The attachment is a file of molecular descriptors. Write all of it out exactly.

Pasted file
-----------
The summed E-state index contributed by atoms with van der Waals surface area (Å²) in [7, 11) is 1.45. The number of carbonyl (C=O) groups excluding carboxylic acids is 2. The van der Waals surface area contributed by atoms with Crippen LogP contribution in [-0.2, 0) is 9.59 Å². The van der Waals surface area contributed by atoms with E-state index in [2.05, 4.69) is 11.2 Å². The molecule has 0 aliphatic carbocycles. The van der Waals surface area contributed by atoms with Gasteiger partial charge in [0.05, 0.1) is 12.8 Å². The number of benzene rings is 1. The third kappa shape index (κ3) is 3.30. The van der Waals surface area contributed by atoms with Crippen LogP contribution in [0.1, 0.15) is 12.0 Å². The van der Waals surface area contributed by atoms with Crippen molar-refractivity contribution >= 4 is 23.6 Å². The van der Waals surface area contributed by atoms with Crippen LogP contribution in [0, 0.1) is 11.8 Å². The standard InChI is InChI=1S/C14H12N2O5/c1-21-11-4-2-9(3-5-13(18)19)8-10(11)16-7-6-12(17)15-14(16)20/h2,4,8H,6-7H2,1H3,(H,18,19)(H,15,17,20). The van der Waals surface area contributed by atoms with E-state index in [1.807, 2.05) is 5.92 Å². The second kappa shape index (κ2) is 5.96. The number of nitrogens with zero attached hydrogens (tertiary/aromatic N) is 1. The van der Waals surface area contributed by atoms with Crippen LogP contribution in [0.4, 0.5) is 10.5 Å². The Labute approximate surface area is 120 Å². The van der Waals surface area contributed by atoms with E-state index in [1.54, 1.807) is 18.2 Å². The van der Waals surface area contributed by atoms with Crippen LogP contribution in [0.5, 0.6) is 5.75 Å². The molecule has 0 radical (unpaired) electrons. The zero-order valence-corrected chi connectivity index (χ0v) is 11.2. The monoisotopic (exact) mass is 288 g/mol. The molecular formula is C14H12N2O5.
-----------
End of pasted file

The summed E-state index contributed by atoms with van der Waals surface area (Å²) in [7, 11) is 1.45. The number of carbonyl (C=O) groups excluding carboxylic acids is 2. The van der Waals surface area contributed by atoms with Crippen LogP contribution in [-0.2, 0) is 9.59 Å². The van der Waals surface area contributed by atoms with E-state index in [2.05, 4.69) is 11.2 Å². The molecule has 0 aliphatic carbocycles. The van der Waals surface area contributed by atoms with Gasteiger partial charge in [0.05, 0.1) is 12.8 Å². The number of benzene rings is 1. The third kappa shape index (κ3) is 3.30. The van der Waals surface area contributed by atoms with Crippen LogP contribution in [0.1, 0.15) is 12.0 Å². The van der Waals surface area contributed by atoms with Crippen molar-refractivity contribution >= 4 is 23.6 Å². The van der Waals surface area contributed by atoms with Crippen LogP contribution in [0, 0.1) is 11.8 Å². The standard InChI is InChI=1S/C14H12N2O5/c1-21-11-4-2-9(3-5-13(18)19)8-10(11)16-7-6-12(17)15-14(16)20/h2,4,8H,6-7H2,1H3,(H,18,19)(H,15,17,20). The van der Waals surface area contributed by atoms with E-state index in [1.807, 2.05) is 5.92 Å². The second kappa shape index (κ2) is 5.96. The number of nitrogens with zero attached hydrogens (tertiary/aromatic N) is 1. The van der Waals surface area contributed by atoms with Crippen LogP contribution in [0.4, 0.5) is 10.5 Å². The Labute approximate surface area is 120 Å². The van der Waals surface area contributed by atoms with E-state index in [1.54, 1.807) is 18.2 Å². The van der Waals surface area contributed by atoms with Crippen LogP contribution in [0.5, 0.6) is 5.75 Å². The molecule has 0 radical (unpaired) electrons. The zero-order valence-corrected chi connectivity index (χ0v) is 11.2. The monoisotopic (exact) mass is 288 g/mol. The molecular formula is C14H12N2O5.